In essence, controls are the devices in an electronic HVAC system that control various pieces of equipment. This occurs thanks to data communication between devices, hardware and computer systems. The definition of HVAC control systems may vary depending on whether it applies to a very basic residential application or potentially to an extremely complex large-scale application, but in short, HVAC controls consist of devices that control heating, ventilation and air conditioning operations (equipment).
Heating, Ventilation and Air Conditioning (HVAC) controls cover a wide range of products, functions and supply sources.
We define control as starting and stopping or regulating heating, ventilation and air conditioning. Our concern here is control devices and systems for controlling larger commercial and industrial HVAC systems, not residential heating and cooling, except in some cases where residential controls become lightweight commercial controls. An HVAC control system is a computerized mechanism used to adjust the heating, air conditioning and ventilation components within a building. It can operate manually or automatically and is often customized based on the specific demands of each building.
The HVAC control system can be used to turn on or off an oven or air conditioner, or to adjust the temperature and other settings of these units. Depending on the application, these controls can also be used to adjust other types of building systems. In addition to allowing homeowners to easily control systems within a building, an HVAC control system is also used to maximize performance and energy efficiency. HVAC control systems are used to control the operations of heating, ventilation and air conditioning equipment.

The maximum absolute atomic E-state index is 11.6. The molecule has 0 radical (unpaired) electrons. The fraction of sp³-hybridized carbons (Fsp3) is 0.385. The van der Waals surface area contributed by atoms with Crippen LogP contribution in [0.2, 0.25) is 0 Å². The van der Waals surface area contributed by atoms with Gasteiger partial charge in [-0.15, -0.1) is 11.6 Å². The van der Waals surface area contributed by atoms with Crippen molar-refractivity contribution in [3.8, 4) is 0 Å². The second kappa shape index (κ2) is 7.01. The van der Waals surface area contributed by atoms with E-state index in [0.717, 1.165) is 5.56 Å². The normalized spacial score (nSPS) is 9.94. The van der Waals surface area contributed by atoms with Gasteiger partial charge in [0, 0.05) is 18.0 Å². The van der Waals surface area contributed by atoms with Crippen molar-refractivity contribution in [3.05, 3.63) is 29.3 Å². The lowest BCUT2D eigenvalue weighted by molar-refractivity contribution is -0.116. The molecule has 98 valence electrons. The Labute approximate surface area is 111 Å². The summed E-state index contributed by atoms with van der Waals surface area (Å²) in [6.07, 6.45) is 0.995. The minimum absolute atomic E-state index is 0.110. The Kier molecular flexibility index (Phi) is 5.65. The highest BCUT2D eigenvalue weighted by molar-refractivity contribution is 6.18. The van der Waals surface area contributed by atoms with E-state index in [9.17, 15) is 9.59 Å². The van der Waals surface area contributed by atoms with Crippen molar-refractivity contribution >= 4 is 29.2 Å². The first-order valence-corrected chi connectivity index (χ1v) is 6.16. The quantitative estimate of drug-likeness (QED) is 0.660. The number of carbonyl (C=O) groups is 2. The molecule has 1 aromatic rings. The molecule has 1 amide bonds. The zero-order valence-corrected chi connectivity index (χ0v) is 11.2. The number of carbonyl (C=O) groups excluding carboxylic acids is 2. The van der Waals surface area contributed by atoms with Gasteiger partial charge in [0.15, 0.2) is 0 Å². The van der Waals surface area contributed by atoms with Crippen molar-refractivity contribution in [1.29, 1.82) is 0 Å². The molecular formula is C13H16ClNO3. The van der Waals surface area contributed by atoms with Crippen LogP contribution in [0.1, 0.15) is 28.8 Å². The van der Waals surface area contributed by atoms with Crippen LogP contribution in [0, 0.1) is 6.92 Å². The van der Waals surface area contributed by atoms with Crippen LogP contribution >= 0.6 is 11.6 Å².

An example of a control device is a thermostat. By lowering the thermostat, we control the functions of the air conditioning unit. HVAC controllers are used to monitor and control the performance of heating, ventilation and air conditioning (HVAC) systems in buildings. They monitor indoor environmental factors, such as humidity and temperature, and control heating and cooling to achieve and maintain desired levels.
With a properly functioning HVAC control system, you can automate the functions of your HVAC system, giving you time to deal with other urgent matters. HVAC equipment suppliers specify the number of inputs as the total number of signals sent to the HVAC controller. Most measuring devices do not require the use of control components because they have thermal expansion valves. The development and use of computers and microprocessors have brought about major changes in the HVAC control industry.
The VSD circuits will control the fan motors, the compressor and the condenser fan depending on the ambient temperature. We have studied a wide variety of control components in many different components of the HVAC system. Another name for closed-loop control is feedback because the system output is fed back as part of the input. The application of HVAC controls begins with understanding the building and HVAC systems, and the use of the spaces to be conditioned and controlled.
The evaporator, the measuring device, the air controller and the compressor require control components to operate. Therefore, as long as the pressure and temperature sensors do not detect an abnormal measurement, a control signal will activate the contactor. Some of the newcomers, who started with electrical and electronic controls, expanded to pneumatic controls, either through their own development or through partnership with foreign companies. Because these heating coils consume large amounts of electricity, a sequencing relay is used to help control energy consumption.
The condenser control board is also known as a defrost control board because it controls the defrost sequence. Then, various types of control products, such as pneumatic, electrical, analog, electronic, or direct digital electronic (DDC) control, can perform the basic control sequence. Discharge temperature controllers control the primary conversion rate (chillers or boilers) and pressure controls determine the delivery speed of the pumps or fans that distribute the central supply. .